- Objectives
- Questions
- Solutions
- 1. Perfect match at a given genomic position
- 2. Single mismatch at the end: k-1 matches followed by one mismatch.
- 3. Not a single matching residue over the whole length of the read.
- 4. Exactly one mismatch, which can be at any position of the read.
- 5. At most one mismatch, which can be at any position of the read.
- 6. Match of the x=30 first nucleotides, irrespective of what follows.
- 7. Match of the x=30 first nucleotides, followed by a mismatch (irrespective of what follows).
- 8. Match of the x=30 first nucleotides, followed by m=k-x=5 mismatches.
- 9. Exactly x matching nucleotides (exactly m=k-x mismatches), irrespective of their positions.
- 10. At least x=30 matching nucleotides (at most m=k-x=5 mismatches).
- 11. For each of these matching types, compute the number of matches expected by chance (e-value) when the mapping is done on the whole genome, for a single read.
- 12. For each of these, compute the e-value for the whole library.
- 13. Draw a plot showing the number of expected matches (full-library, genome-wide) as a function of the accepted mismatches.

- Summary: equations of the binomial distribution

Author: Jacques van Helden

In a first time, we will consider the probability of matching one particular read against one particular genomic position. More precisely, if we extract a genomic sequence of length k starting at an arbitrary position of a given chromosome, what would be the probability of this particular k-mer to match this particular read?

For this exercise, we will rely on the simplifying assumption that nucleotides are equiprobable and distributed independently along genomic sequences.

We will progressively approach the solution by resolving successive problems, from the simplest case (perfect match probability) to the actual case of interest (probability of match with at most m mismatches).

Compute the probability for the following matching criteria:

- Perfect match between the read sequence and the oligonucleotide of the length k (k-mer) found at a given position [i:(i+k-1)] of the genome.
- Single mismatch at the end: k-1 matches followed by one mismatch.
- Not a single matching residue over the whole length of the read.
- Exactly one mismatch, which can be at any position of the read.
- At most one mismatch, which can be at any position of the read.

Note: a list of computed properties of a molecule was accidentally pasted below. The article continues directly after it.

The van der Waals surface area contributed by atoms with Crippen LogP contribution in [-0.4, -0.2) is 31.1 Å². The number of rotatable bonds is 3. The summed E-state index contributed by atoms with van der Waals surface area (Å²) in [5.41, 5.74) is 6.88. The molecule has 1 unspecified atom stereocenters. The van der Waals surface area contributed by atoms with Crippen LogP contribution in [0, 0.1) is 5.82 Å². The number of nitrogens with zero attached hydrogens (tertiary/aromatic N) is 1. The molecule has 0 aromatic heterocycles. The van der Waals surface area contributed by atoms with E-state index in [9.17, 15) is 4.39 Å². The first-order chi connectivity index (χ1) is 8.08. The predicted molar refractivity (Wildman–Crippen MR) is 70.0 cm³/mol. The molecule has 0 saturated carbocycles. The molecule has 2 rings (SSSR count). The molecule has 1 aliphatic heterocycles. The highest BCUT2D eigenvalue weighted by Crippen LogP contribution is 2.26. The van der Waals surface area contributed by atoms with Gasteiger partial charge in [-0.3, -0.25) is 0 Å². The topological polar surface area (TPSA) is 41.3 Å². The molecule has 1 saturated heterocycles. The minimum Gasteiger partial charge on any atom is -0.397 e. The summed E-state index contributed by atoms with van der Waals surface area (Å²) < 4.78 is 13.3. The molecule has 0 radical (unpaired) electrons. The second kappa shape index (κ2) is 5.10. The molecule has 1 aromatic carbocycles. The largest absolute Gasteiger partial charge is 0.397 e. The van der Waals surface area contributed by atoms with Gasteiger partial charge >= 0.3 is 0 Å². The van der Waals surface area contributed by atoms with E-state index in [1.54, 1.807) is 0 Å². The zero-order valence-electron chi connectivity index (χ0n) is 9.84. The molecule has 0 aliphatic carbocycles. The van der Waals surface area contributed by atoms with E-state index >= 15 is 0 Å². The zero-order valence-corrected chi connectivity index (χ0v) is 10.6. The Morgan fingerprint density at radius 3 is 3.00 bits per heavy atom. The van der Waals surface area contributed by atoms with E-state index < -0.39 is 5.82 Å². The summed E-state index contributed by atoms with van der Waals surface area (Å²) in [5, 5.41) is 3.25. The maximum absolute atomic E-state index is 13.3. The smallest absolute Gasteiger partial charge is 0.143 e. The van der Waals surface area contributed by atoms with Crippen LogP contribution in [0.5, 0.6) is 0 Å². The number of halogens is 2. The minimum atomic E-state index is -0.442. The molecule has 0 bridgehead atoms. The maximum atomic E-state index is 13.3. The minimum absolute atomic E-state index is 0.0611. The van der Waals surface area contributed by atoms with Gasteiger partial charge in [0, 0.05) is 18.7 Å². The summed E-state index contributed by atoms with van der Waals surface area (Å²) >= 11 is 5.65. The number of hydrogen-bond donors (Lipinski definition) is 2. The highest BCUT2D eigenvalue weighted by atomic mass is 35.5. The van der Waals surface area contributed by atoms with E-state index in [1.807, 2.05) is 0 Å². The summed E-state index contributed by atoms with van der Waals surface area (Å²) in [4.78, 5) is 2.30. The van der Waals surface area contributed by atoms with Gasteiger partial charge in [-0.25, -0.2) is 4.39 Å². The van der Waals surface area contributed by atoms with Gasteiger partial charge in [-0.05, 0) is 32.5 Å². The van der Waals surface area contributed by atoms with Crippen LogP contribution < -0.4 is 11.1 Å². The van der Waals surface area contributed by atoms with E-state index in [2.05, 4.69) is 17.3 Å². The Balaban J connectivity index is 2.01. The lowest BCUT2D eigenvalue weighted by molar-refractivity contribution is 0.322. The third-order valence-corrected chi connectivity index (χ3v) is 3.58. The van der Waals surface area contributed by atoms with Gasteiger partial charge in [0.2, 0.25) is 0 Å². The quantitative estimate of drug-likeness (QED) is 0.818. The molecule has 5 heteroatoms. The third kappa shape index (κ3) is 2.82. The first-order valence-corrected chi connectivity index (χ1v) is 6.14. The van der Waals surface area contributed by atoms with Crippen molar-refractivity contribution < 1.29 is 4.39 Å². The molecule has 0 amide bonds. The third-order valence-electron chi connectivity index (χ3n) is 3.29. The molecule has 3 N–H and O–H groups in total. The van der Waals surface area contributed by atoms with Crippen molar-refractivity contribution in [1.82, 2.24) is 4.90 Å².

- Match of the x=30 first nucleotides, irrespective of what follows.
- Match of the x=30 first nucleotides, followed by a mismatch (irrespective of what follows).
- Match of the x=30 first nucleotides, followed by m=k-x=5 mismatches.
- Exactly x matching nucleotides (exactly m=k-x mismatches), irrespective of their positions.
- At least x=30 matching nucleotides (at most m=k-x=5 mismatches).
- For each of these matching types, compute the number of matches expected by chance (e-value) when the mapping is done on the whole genome, for a single read.
- For each of these, compute the e-value for the whole library.
- Draw a plot showing the number of expected matches (full-library, genome-wide) as a function of the accepted mismatches.

For each step of thje exercise, we present the **R** code to perform the computation (shaded rounded boxes) followed by the results and figures.

```
################################################################
## Define the parameters of the problem
k <- 35 ## Read length
G <- 3e+9 ## Genome size (on a single strand)
p <- 1/4 ## Prior probability to match a residue (assuming equiprobable nucleotides)
N <- 50e6 ## Library size, i.e. number of reads to be mapped
```

If we assume equiprobable nucleotides, the prior probability for a nucleotide of the read to match a genomic nucleotide is \(p = 1/4\).

Since we also assume that the nucleotides succeed each other independently, we can compute the joined probability of 35 matching nucleotide as the product of the probabilities of nucleotide matches.

\[P_1 = p^k\]

```
## Create a vector to store the probabilities
proba <- vector()
## Compute the probability of perfect match, and store it in the "proba" vector
proba["perfect.match"] <- p^k
print(proba)
```

```
perfect.match
8.470329e-22
```

\[P_2 = p^{k-1} (1-p)\]

```
## Compute the probability of observing k-1 matches followed by a single mismatch
proba["last.mm"] <- p^(k-1) *(1-p)
print(proba)
```

```
perfect.match last.mm
8.470329e-22 2.541099e-21
```